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Insurers clarify coronavirus coverage

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The local insurance industry has warned that “broad exclusions normally apply” to pandemics and epidemics such as the current coronavirus outbreak.

But some insurers have announced that policyholders will be covered under specific circumstances.

Novel coronavirus (2019-nCoV), which was first reported in the Chinese city of Wuhan on December 31, has been declared a global health emergency by the World Health Organisation (WHO).

It says there have been 14,557 confirmed cases globally, with 14,411 in China. There have been 304 deaths, all in China apart from one in the Philippines.

The Insurance Council of Australia (ICA) says while many travel insurers have exemptions “for outbreaks of infectious diseases and pandemics”, each insurer’s policy is different.

“Some travel insurance policies will cover travellers whose travel plans have been disrupted by the coronavirus or who have incurred medical expenses,” spokeswoman Lisa Kable told

“This will depend on when the policy was bought and when the claimant started their trip.”

The Insurance Council of New Zealand (ICNZ) says global pandemics are “generally not insurable and haven’t been for a long time”.

“This is because insurers can’t measure or understand what potential losses could eventuate from an outbreak of an infectious disease like this,” CEO Tim Grafton said.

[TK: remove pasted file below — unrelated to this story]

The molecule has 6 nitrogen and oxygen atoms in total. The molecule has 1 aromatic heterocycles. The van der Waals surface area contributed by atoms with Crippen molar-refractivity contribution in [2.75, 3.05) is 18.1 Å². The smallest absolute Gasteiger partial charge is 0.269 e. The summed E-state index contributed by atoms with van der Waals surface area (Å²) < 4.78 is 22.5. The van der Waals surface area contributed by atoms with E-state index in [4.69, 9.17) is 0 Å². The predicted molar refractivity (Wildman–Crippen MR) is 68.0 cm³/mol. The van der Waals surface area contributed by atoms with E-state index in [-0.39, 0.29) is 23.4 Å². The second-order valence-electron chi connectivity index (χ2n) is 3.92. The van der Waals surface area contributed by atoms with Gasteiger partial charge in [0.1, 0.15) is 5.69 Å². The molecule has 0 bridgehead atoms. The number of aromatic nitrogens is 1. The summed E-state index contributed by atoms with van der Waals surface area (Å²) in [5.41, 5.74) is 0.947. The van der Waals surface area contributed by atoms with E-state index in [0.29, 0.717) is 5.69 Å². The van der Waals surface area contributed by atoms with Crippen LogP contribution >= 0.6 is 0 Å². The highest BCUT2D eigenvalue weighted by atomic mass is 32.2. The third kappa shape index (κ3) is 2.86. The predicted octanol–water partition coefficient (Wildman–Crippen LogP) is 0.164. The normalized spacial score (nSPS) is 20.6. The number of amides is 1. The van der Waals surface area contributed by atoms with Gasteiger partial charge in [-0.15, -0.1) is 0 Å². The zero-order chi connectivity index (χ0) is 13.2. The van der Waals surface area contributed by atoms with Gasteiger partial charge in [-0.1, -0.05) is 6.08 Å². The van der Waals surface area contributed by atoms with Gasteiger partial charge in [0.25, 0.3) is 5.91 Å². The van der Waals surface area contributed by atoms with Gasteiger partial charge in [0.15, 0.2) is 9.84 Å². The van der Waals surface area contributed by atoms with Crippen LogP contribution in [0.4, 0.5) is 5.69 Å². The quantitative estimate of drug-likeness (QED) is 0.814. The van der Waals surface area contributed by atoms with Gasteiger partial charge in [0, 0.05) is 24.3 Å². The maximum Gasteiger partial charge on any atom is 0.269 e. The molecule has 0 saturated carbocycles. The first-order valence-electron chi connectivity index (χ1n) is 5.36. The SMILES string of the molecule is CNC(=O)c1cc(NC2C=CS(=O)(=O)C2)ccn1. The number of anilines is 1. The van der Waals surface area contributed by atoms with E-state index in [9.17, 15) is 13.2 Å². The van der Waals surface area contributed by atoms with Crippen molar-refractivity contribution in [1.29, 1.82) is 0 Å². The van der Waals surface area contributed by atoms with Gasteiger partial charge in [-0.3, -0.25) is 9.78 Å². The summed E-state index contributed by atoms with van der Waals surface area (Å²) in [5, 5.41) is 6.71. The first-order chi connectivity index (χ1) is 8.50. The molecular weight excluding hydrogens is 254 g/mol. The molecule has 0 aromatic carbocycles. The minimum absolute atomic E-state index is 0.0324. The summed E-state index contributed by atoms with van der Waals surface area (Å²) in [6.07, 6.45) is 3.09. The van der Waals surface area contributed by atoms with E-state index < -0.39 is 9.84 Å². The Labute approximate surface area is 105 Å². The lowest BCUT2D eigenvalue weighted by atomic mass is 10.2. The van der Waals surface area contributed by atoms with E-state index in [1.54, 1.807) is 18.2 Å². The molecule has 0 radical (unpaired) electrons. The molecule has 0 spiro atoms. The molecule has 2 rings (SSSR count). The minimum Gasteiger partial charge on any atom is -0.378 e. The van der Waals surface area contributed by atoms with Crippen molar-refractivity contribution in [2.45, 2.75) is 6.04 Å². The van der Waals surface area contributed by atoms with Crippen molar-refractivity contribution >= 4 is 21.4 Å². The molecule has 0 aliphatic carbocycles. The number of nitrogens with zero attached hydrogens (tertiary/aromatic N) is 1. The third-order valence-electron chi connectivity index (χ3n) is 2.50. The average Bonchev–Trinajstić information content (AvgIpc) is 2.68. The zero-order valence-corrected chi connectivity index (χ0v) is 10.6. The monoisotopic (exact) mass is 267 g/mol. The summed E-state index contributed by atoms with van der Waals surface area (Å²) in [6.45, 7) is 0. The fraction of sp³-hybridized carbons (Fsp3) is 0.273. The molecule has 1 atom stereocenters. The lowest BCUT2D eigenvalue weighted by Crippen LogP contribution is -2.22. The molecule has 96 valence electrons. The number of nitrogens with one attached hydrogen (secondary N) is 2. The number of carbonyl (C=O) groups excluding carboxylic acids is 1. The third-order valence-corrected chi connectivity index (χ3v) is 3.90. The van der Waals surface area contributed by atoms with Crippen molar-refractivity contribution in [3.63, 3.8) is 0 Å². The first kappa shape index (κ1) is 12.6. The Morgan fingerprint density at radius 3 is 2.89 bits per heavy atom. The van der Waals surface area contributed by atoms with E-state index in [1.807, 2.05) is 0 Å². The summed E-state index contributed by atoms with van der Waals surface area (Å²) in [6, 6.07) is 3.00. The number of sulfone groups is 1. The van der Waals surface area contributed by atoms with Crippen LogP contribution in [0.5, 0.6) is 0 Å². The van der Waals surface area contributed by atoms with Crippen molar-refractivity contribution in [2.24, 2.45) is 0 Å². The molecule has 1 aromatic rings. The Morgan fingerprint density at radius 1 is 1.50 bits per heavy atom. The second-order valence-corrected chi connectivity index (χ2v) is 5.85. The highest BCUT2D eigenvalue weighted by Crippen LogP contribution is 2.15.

Exclusions are not uniform across all policies, however.

Travel insurer TravelCard says it “recognises the enormous impact” the virus is having on the world and its travellers.

“We have made the decision to provide support to our customers by extending our leisure travel policy beyond its usual parameters,” CEO Peter Klemt said.

This will include assisting with the cost of repatriation and supporting those who want to return from China and Hong Kong earlier than planned.

Zurich-owned Australia-based travel insurer Cover-More told it provides more than 70 different policies to distribution partners “offering differing levels of coverage”.

“There is cover available for medical expenses under many of Cover-More’s travel insurance policies if a customer travelling overseas contracts the coronavirus and is hospitalised,” EGM Sales & Distribution for Asia Pacific Mike Stein said.

“However, even if medical cover is available to customers for this event, there may not be cover for travellers’ cancellation or amendment of travel plans and other additional expenses as a result of the coronavirus epidemic.”

ICA has urged travel insurance customers who have suffered disruption due to the virus to contact their travel agent and transport and accommodation providers in the first instance “to seek refunds or make alternative arrangements”.

Insureds are also being urged to refer to their individual policies to understand the level of cover provided.